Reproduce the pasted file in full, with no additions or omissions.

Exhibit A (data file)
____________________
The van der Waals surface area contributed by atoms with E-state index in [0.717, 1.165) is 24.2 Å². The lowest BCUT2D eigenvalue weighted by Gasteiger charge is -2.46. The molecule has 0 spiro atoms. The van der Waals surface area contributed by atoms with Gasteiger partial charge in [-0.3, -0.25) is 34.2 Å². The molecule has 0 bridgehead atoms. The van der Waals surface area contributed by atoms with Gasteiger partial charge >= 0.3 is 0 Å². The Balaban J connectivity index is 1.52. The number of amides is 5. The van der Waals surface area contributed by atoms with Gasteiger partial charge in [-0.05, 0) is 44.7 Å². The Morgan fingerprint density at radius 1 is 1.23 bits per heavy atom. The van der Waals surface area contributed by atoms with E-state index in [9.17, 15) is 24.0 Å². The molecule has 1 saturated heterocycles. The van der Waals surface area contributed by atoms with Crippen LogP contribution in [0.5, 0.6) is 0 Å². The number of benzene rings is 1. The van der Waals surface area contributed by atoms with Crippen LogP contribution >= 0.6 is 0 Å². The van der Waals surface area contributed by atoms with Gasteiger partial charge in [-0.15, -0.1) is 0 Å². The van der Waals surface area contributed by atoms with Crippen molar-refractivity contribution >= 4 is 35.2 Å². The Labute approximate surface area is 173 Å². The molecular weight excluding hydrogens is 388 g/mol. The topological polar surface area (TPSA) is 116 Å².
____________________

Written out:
The van der Waals surface area contributed by atoms with E-state index in [0.717, 1.165) is 24.2 Å². The lowest BCUT2D eigenvalue weighted by Gasteiger charge is -2.46. The molecule has 0 spiro atoms. The van der Waals surface area contributed by atoms with Gasteiger partial charge in [-0.3, -0.25) is 34.2 Å². The molecule has 0 bridgehead atoms. The van der Waals surface area contributed by atoms with Gasteiger partial charge >= 0.3 is 0 Å². The Balaban J connectivity index is 1.52. The number of amides is 5. The van der Waals surface area contributed by atoms with Gasteiger partial charge in [-0.05, 0) is 44.7 Å². The Morgan fingerprint density at radius 1 is 1.23 bits per heavy atom. The van der Waals surface area contributed by atoms with E-state index in [9.17, 15) is 24.0 Å². The molecule has 1 saturated heterocycles. The van der Waals surface area contributed by atoms with Crippen LogP contribution in [0.5, 0.6) is 0 Å². The number of benzene rings is 1. The van der Waals surface area contributed by atoms with Crippen LogP contribution >= 0.6 is 0 Å². The van der Waals surface area contributed by atoms with Gasteiger partial charge in [-0.15, -0.1) is 0 Å². The van der Waals surface area contributed by atoms with Crippen molar-refractivity contribution >= 4 is 35.2 Å². The Labute approximate surface area is 173 Å². The molecular weight excluding hydrogens is 388 g/mol. The topological polar surface area (TPSA) is 116 Å².